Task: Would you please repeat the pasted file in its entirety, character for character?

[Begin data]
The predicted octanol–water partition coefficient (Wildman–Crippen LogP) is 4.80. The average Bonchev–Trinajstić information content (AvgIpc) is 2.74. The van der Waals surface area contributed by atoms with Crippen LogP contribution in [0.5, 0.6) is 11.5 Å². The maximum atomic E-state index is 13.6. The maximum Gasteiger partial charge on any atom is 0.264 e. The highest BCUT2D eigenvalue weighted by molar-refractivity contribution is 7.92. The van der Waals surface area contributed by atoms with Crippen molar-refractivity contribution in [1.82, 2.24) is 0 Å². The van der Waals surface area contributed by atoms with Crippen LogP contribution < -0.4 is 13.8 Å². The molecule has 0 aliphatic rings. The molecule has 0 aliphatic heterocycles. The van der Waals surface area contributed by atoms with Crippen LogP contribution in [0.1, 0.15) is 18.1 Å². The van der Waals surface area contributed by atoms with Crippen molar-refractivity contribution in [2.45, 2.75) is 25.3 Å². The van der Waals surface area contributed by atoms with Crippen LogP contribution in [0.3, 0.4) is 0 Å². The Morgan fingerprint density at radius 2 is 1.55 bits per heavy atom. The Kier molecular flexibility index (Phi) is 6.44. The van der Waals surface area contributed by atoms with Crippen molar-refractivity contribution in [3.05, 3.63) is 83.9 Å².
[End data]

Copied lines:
The predicted octanol–water partition coefficient (Wildman–Crippen LogP) is 4.80. The average Bonchev–Trinajstić information content (AvgIpc) is 2.74. The van der Waals surface area contributed by atoms with Crippen LogP contribution in [0.5, 0.6) is 11.5 Å². The maximum atomic E-state index is 13.6. The maximum Gasteiger partial charge on any atom is 0.264 e. The highest BCUT2D eigenvalue weighted by molar-refractivity contribution is 7.92. The van der Waals surface area contributed by atoms with Crippen molar-refractivity contribution in [1.82, 2.24) is 0 Å². The van der Waals surface area contributed by atoms with Crippen LogP contribution < -0.4 is 13.8 Å². The molecule has 0 aliphatic rings. The molecule has 0 aliphatic heterocycles. The van der Waals surface area contributed by atoms with Crippen LogP contribution in [0.1, 0.15) is 18.1 Å². The van der Waals surface area contributed by atoms with Crippen molar-refractivity contribution in [2.45, 2.75) is 25.3 Å². The van der Waals surface area contributed by atoms with Crippen LogP contribution in [0.3, 0.4) is 0 Å². The Morgan fingerprint density at radius 2 is 1.55 bits per heavy atom. The Kier molecular flexibility index (Phi) is 6.44. The van der Waals surface area contributed by atoms with Crippen molar-refractivity contribution in [3.05, 3.63) is 83.9 Å².